Alumni Spotlight: Jahbarhi Watson
Specialist, U.S. Army and 1st Infantry Division Band
ASU alumnus and Lithonia, Georgia native Jahbarhi Watson (’09) graduated with a bachelor’s degree in music education. He is currently a specialist in the U.S. Army and member of the 1st Infantry Division Band where he plays the saxophone in the brass band, rock band, ceremonial band and concert band.
He also serves as the section leader for the concert band, an arranger for the brass band and rock band. He previously served as director of bands for three years at Greene County High School in Greensboro, Georgia.
While at ASU, Watson joined the Kappa Kappa Psi National Honorary Band Fraternity, Phi Beta Sigma Fraternity, Inc., and Phi Mu Alpha Sinfonia Fraternity of America. He was also a member of the ASU Marching Rams Show Band where he served as the drum major.
What do you like best about being in the Army and playing in the 1st Infantry Division Band?
Being in the Army provides amazing benefits for my family and myself. We have the opportunity to travel to different states and experience different cultures. The Army band gives me the opportunity to tell the Army’s story through music while sharing my own experiences. Also, you meet some truly amazing people and see some pretty awesome places.
What is your typical day?
On a typical day, I perform physical training with my squad or Music Performance Team. Morning formation starts at 9:15 a. m. This is when information is distributed for the day and any information regarding upcoming missions for the week. Once the formation is complete, you either work in your assigned shop or conduct individual practice. Our lunch break is usually an hour and a half and the duty day ends at 5 p.m. On days when we have missions, the schedule may fluctuate.
Who made the biggest impact on you while at Albany State University?
There are several individuals who had an impact on me during my time at ASU. The person who stood out the most was Richard Gordon III also known as Tre may he rest in Heaven). Tre served as drum major my freshmen year of 2004 and became my mentor/motivator soon after. In 2006, I had the opportunity to serve alongside Tre as drum major and fraternity brother. His personality was always uplifting and the words “cannot” didn’t exist in his vocabulary. If there was a will, there was always a solution.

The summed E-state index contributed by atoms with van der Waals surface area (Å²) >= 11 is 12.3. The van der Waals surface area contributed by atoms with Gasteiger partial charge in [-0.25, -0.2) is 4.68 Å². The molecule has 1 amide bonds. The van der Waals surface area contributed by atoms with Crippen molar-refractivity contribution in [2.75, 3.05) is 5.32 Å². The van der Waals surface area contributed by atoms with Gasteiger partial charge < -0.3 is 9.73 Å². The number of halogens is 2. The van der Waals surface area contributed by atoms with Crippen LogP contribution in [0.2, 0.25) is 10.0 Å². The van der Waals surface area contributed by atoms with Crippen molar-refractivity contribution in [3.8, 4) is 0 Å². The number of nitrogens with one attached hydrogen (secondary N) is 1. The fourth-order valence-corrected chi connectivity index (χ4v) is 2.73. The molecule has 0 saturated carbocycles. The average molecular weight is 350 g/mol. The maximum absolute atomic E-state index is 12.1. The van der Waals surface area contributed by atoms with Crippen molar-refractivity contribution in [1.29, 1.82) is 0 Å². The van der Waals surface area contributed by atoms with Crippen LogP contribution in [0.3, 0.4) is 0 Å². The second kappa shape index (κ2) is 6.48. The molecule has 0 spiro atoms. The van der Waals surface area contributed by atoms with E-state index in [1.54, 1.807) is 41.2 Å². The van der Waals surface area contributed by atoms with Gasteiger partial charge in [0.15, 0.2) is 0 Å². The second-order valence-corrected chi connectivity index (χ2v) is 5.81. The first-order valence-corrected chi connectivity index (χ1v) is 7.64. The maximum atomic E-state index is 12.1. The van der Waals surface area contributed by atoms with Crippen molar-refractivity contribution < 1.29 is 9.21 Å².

We had the opportunity to pledge Phi Beta Sigma together in the fall of 2006. Having the opportunity to see how he interacted with people gave me the chance to change a lot of things about myself. During long road trips, we had conversations, which ultimately opened my mind and helped me think outside the box. Richard Gordon is the reason I became the man I am today. You only live life once so why not enjoy it and always remember to “Strive for the Highest.” May his soul forever rest in peace.
What are the obstacles you’ve had to overcome to progress in your field?
The biggest obstacle is being separated from my family and friends. In the Army, you go where the Army tells you to go. Often, you don't have an opportunity to say yes or no. I've had to sacrifice a lot of time away from my family in order to accomplish the mission.
What advice would you give to students to pursue their dreams?
First and foremost, it is never too late to start or continue a dream. Always set goals that are realistic and achievable. Hold yourself accountable for you” actions and do not waste precious time focusing on negativity. If something is out of your control, do not dwell on it. Keep moving forward toward your destination.
Mistakes in life will happen at some point. Do not view these mistakes as failures. They were just practice attempts to achieve the desired outcome. Lastly, you only lose when you stop trying.
“I am the master of my fate. I am the captain of my soul.” -Invictus by William Ernest Henley